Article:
At 3:25 PM -0400 7/6/01, Bill Pugh wrote:
>Making volatile read/write be full two directional memory barriers
>will likely at least double the cost of volatile reads on IA-64 and
Actually, I didn't make the case strong enough. Making volatile
read/write be full two directional memory barriers will also at least
double the cost of volatile reads on x86 and Sparc, in addition to
IA-64 and Alpha processors, as well as just about any other processor.
The problem is that almost all SMP's will allow a write to be
reordered with a following read (both TSO and x86 allow this).
The problem is then a non-volatile write, followed by a volatile
read. To prevent these from being reordered, you need to have a
memory barrier instruction immediately before the volatile read. And
this will at least double the cost of the volatile read.
On a Sparc or x86, the naive implementation of volatiles would be to
generate a memory barrier instruction immediately after each volatile
write, which would prevent that volatile write from being reordered
with any following volatile read. In some cases, you could skip the
barrier instruction (for example, if you could determine that after
the volatile write, the next volatile/monitor action is another
At 1:09 PM +1000 6/29/01, David Holmes wrote:
> If volatiles are to be useful as flags in
>wait-free/non-blocking algorithms then it seems to me that ordering is
>critical and so volatile accesses should act as code motion barriers in both
As I mentioned previously, you can get this semantics by adding a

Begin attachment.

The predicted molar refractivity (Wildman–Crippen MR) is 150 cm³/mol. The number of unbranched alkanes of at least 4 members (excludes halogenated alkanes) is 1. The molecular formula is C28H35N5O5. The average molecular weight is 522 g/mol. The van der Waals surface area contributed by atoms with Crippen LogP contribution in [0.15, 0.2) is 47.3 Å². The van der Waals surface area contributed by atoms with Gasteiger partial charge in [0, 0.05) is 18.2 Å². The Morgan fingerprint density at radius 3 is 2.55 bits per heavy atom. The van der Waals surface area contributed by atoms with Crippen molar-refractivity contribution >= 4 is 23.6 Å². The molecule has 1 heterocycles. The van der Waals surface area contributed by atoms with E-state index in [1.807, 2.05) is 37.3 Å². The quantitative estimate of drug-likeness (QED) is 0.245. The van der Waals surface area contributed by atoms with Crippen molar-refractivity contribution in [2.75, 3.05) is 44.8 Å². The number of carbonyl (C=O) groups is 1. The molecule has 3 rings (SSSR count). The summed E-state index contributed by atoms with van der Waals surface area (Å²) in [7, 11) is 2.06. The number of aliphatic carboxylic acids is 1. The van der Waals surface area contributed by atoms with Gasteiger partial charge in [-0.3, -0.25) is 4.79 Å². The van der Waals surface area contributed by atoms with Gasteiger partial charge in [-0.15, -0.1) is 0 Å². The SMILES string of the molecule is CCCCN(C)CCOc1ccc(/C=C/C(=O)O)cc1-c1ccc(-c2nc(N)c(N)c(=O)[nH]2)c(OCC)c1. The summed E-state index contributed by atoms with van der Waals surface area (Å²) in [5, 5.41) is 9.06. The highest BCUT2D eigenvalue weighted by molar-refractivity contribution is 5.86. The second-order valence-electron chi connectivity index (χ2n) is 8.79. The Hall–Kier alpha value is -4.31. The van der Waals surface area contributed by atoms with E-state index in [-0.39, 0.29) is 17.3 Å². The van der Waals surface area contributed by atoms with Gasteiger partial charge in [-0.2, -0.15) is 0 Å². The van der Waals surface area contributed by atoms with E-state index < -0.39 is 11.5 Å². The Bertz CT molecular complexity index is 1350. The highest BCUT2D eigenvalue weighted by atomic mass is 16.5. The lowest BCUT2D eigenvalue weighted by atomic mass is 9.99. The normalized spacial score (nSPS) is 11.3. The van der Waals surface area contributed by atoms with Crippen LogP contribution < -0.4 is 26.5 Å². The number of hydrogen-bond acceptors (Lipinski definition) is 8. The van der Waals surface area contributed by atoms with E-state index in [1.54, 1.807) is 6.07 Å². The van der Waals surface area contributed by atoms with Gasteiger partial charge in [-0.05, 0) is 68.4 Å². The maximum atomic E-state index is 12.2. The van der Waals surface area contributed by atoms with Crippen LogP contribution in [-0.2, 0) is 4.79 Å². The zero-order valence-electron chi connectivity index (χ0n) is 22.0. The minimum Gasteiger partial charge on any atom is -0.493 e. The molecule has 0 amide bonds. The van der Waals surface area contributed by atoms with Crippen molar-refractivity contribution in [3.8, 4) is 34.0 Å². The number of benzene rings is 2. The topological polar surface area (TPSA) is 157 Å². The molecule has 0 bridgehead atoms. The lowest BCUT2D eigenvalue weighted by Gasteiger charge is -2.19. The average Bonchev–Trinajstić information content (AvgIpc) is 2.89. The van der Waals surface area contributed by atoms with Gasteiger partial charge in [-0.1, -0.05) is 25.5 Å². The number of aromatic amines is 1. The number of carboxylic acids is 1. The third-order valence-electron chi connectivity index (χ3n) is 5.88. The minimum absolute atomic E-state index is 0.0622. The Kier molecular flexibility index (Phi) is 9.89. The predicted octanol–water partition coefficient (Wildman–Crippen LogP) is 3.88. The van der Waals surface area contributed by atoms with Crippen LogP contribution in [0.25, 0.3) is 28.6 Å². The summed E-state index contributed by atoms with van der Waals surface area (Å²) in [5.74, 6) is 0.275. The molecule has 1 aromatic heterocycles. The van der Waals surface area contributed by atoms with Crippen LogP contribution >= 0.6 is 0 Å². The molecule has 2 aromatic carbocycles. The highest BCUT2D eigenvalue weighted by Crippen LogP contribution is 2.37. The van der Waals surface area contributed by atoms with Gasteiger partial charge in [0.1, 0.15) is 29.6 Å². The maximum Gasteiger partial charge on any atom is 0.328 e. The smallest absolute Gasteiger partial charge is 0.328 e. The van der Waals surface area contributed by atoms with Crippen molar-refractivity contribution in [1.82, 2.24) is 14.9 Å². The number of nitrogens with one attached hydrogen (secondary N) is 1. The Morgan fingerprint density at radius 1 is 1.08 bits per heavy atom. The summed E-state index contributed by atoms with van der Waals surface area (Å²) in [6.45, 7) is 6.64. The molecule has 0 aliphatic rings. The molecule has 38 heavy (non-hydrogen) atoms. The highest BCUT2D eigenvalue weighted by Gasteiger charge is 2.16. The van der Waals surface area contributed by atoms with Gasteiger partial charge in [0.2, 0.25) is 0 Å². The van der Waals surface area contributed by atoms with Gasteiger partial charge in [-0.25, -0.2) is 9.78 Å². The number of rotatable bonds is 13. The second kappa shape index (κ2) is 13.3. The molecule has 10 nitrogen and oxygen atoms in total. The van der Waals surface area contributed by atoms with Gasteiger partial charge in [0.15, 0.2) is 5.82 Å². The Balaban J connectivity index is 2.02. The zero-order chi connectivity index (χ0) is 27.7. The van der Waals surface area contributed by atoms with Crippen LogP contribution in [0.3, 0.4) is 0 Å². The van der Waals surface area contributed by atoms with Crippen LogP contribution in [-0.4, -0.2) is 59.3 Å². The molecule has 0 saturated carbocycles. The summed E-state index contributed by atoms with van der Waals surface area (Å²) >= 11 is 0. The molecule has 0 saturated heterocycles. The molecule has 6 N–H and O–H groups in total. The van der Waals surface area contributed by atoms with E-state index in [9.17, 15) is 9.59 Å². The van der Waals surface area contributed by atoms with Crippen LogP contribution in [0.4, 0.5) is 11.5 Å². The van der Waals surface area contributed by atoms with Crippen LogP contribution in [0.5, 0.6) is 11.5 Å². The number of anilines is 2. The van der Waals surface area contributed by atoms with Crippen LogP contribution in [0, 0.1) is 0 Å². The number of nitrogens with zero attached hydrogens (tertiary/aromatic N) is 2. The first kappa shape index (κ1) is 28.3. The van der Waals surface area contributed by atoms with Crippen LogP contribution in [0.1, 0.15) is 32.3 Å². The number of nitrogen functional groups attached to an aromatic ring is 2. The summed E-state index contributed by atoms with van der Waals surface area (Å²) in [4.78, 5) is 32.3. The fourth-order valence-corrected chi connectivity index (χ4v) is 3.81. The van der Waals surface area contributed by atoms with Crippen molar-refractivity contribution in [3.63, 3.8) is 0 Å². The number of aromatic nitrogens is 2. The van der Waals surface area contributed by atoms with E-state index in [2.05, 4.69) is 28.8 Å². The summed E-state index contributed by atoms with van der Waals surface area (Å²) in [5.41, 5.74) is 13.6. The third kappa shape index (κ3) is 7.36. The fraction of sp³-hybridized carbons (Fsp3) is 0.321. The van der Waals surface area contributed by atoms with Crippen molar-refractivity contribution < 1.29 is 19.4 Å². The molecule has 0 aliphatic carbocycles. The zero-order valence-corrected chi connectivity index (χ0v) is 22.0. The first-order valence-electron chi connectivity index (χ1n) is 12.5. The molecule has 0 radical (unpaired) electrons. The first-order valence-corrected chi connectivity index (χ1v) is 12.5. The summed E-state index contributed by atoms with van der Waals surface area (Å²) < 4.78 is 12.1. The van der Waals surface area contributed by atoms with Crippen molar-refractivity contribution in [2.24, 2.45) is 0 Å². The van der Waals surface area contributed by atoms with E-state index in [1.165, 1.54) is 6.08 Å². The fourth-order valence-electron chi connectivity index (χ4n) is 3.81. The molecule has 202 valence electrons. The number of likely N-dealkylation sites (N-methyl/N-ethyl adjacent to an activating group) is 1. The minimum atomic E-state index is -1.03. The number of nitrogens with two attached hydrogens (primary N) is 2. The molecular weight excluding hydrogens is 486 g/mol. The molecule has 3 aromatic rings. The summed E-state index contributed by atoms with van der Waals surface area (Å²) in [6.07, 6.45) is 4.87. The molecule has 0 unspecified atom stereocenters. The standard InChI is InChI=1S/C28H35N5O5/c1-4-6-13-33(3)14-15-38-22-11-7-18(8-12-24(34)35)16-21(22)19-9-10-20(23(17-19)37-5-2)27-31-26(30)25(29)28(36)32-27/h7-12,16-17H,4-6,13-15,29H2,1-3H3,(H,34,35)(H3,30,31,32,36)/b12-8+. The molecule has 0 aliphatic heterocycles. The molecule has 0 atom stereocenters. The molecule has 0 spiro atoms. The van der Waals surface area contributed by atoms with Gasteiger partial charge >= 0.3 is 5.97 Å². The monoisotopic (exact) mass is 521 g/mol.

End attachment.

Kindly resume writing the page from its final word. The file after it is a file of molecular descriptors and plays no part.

dummy volatile write before each volatile read, and a dummy volatile
read after each volatile write (so long as the dummy volatile is
shared). However, adding these semantics in general will make
volatile more expensive, and is only needed/useful in rare
I would like to try to get this settled so we can move on to other
fun topics (like object initialization and final fields). David
Holmes expressed some reservations, but generally people seem to be
OK with "roach motel" ordering:
> * accesses to normal variables can be reordered with
> - a following volatile read or monitor enter
> - a preceding volatile write or monitor exit
The corresponding formal part of the semantics are below. Note that I
have clarified something: in order for a "happens before"
relationship to be established, the release action must precede the
> * volatile writes and monitor exits are treated as synchronization releases.
> * volatile reads and monitor enters are treated as synchronization acquires.
>A synchronization release action and _a matching and following_
>synchronization acquire action establish a "happens before"
>relationship between the two threads. Program order within a thread
>also establishes a happens before relationship, and "happens before"
>If two threads access the same normal field or array element, and one
>of those accesses is a write, the accesses conflict. For any two
>conflicting accesses, there should be a "happens before" relationship
>between the two accesses. If all sequentially consistent executions
>of a program are correctly synchronized (i.e., all conflicting
>accesses are ordered), then the program is correctly synchronized and
>follows sequentially consistent semantics.
If anyone thinks we need to further consider alternatives to this,
_please_ speak up now.
Don't worry at the moment about having a well articulated argument to
consider alternatives; I just want to get a feeling for whether we
have consensus on this issue, or if people are still uncertain as to
whether this is the direction we should go. If we reach consensus, we
could still reopen it later but I would like to get this issue
settled before we move on.
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